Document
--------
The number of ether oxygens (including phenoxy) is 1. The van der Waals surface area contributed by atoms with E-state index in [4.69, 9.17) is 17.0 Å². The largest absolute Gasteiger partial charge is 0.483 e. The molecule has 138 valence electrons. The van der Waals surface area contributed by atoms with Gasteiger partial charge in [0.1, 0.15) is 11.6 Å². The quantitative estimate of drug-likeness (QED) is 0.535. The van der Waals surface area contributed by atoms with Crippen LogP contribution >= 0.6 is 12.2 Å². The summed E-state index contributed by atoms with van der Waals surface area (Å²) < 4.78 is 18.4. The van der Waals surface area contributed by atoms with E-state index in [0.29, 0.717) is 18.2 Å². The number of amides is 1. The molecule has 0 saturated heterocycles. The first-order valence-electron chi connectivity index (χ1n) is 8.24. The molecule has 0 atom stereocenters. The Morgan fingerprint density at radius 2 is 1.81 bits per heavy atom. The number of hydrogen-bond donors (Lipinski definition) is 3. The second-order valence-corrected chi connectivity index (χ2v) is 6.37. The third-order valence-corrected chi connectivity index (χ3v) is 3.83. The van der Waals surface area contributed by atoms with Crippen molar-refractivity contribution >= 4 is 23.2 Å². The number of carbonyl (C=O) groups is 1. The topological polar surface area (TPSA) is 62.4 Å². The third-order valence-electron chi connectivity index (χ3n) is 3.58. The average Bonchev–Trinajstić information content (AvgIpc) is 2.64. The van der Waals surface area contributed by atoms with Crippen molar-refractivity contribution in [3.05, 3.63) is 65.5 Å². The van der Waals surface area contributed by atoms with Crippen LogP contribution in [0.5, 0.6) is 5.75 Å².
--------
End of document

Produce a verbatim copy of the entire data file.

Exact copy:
The number of ether oxygens (including phenoxy) is 1. The van der Waals surface area contributed by atoms with E-state index in [4.69, 9.17) is 17.0 Å². The largest absolute Gasteiger partial charge is 0.483 e. The molecule has 138 valence electrons. The van der Waals surface area contributed by atoms with Gasteiger partial charge in [0.1, 0.15) is 11.6 Å². The quantitative estimate of drug-likeness (QED) is 0.535. The van der Waals surface area contributed by atoms with Crippen LogP contribution >= 0.6 is 12.2 Å². The summed E-state index contributed by atoms with van der Waals surface area (Å²) < 4.78 is 18.4. The van der Waals surface area contributed by atoms with E-state index in [0.29, 0.717) is 18.2 Å². The number of amides is 1. The molecule has 0 saturated heterocycles. The first-order valence-electron chi connectivity index (χ1n) is 8.24. The molecule has 0 atom stereocenters. The Morgan fingerprint density at radius 2 is 1.81 bits per heavy atom. The number of hydrogen-bond donors (Lipinski definition) is 3. The second-order valence-corrected chi connectivity index (χ2v) is 6.37. The third-order valence-corrected chi connectivity index (χ3v) is 3.83. The van der Waals surface area contributed by atoms with Crippen molar-refractivity contribution >= 4 is 23.2 Å². The number of carbonyl (C=O) groups is 1. The topological polar surface area (TPSA) is 62.4 Å². The third-order valence-electron chi connectivity index (χ3n) is 3.58. The average Bonchev–Trinajstić information content (AvgIpc) is 2.64. The van der Waals surface area contributed by atoms with Crippen molar-refractivity contribution in [3.05, 3.63) is 65.5 Å². The van der Waals surface area contributed by atoms with Crippen LogP contribution in [0.5, 0.6) is 5.75 Å².